Ismael Medkouri

Graduate Student

I am a subject of the Kingdom of Morocco, where I was trained and worked (briefly) as an architect. I quit Groupe3Architectes (Rabat) when I was granted a Fulbright fellowship to study urbanization in mountain settlements in Morocco, which earned me an M.S. in Geography from the University of Montana. Directly afterward I infiltrated the Department of History at Princeton under the guise of ‘Environmental History’ – a new field only nominally, since historical geographers such as my mentor Jeffrey Gritzner and his teachers Carl Sauer, Marvin Mikesell, or Clarence Glacken of the so-called ‘Berkeley School of Geography’ have been doing just that since the 1920s.

At Princeton I was trained in the historiography of the Maghreb by M’hamed Oualdi, in landscape history by Vera Candiani, and in the methods of intellectual history by Federico Marcon. I was shepherded through this disciplinary drill by Prof. Molly Greene, who shares my interest in 'the mountain' as an object-and-subject of history, and who will supervise my dissertation.

My dissertation project is about a particular category of houses, referred to in the jargon as the ‘Moroccan House’ (French: habitat marocain), which emerged across decolonization in the 20th century. From an orientalizing category of historical and urban analysis in the 1920s, to an experimental project of colonial planning in the 1950s, today the category of ‘Moroccan House’ stands for two thirds of the national housing stock, characterizing the country’s landscape from metropolises to remote settlements.

Expert and amateur opinions concur in that the ‘Moroccan House’ is detrimental to the functioning of the built environment, unpleasant to look at, and essentially unauthentic – but little research has been done on a form so ubiquitous that it is simply called ‘dar’, or ‘house’, in colloquial speak. My dissertation project seeks to recover the entangled genealogies of the ‘Moroccan House’ as a recognizable form, as a legal type, and as an idea. I hope to use this conspicuous thing of today’s Morocco to critically intervene in the historiography of the Moroccan landscape, review the global imaginary of what a characteristically Moroccan architecture is, and more generally contribute to timely debates in environmental history, planning, and aesthetics.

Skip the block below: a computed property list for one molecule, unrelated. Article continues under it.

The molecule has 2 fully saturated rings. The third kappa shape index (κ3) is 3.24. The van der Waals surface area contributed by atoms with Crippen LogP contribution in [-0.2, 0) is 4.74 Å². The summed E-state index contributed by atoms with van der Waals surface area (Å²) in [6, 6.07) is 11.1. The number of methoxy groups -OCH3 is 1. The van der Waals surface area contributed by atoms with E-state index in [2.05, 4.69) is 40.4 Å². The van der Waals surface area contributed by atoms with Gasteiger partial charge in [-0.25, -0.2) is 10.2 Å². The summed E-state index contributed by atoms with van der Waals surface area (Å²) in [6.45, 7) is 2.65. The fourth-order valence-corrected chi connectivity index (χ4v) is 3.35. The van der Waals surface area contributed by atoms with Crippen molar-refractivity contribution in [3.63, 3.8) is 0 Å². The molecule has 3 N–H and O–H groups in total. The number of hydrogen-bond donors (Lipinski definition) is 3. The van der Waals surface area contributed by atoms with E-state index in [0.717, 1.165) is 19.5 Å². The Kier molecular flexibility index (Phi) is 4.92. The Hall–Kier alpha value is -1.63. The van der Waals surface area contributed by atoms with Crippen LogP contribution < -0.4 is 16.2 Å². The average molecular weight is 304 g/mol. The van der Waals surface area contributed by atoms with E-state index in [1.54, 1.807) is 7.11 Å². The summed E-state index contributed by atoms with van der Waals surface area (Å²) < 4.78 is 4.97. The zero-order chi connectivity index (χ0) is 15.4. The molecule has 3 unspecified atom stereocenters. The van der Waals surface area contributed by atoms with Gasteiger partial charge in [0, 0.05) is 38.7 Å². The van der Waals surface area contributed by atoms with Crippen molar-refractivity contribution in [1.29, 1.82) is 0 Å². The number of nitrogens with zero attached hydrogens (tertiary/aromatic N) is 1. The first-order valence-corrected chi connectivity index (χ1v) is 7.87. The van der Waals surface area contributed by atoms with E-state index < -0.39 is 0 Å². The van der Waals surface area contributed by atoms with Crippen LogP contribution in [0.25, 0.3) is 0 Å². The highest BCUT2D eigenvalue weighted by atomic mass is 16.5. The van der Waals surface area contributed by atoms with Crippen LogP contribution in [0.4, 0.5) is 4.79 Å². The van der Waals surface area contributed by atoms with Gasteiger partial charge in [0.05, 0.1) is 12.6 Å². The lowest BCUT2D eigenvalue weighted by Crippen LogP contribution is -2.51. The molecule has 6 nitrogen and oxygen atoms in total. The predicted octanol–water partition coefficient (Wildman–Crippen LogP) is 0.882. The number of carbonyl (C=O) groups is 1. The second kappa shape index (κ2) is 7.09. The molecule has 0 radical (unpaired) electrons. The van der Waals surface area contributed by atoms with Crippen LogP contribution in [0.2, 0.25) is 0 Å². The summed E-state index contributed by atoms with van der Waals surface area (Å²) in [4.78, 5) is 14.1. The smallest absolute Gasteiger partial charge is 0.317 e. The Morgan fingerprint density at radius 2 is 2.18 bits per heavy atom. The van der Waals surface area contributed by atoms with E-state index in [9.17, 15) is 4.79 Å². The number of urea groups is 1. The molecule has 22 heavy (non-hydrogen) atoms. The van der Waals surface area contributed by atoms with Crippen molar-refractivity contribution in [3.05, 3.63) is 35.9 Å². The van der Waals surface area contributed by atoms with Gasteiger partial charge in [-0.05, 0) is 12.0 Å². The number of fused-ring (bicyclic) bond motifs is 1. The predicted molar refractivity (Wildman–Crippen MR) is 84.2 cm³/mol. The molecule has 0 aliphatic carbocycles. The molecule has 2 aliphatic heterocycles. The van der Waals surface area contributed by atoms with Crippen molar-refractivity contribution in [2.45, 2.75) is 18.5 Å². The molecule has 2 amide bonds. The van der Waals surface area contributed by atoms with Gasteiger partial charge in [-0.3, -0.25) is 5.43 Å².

In addition to the documentary archives around the ‘Moroccan House’ through the 20th century, I propose to experiment/explore the use of morphological analysis of contemporary landscapes to excavate undocumented features of the form’s past. As such, the project involves methods borrowed from material culture studies, historical geography, semiotics, and urban studies.

This historical research project is concurrent to a more pragmatic architectural project conducted at Penn State by Salma Zerkaoui (who happens to be my wife as well as my collaborator). Hers focuses on the dchar, a historical form of mountain settlement which has recently entered the scope of state planning, and where the sprouting of modern ‘Moroccan houses’ is perceived as an environmental and cultural ‘crisis’.

Year of Study
Seventh Year
Area of Interest
Intellectual History
Landscape Studies
Material Culture
Urban History
Home Department & Other Affiliations
19th Century
20th Century
21st Century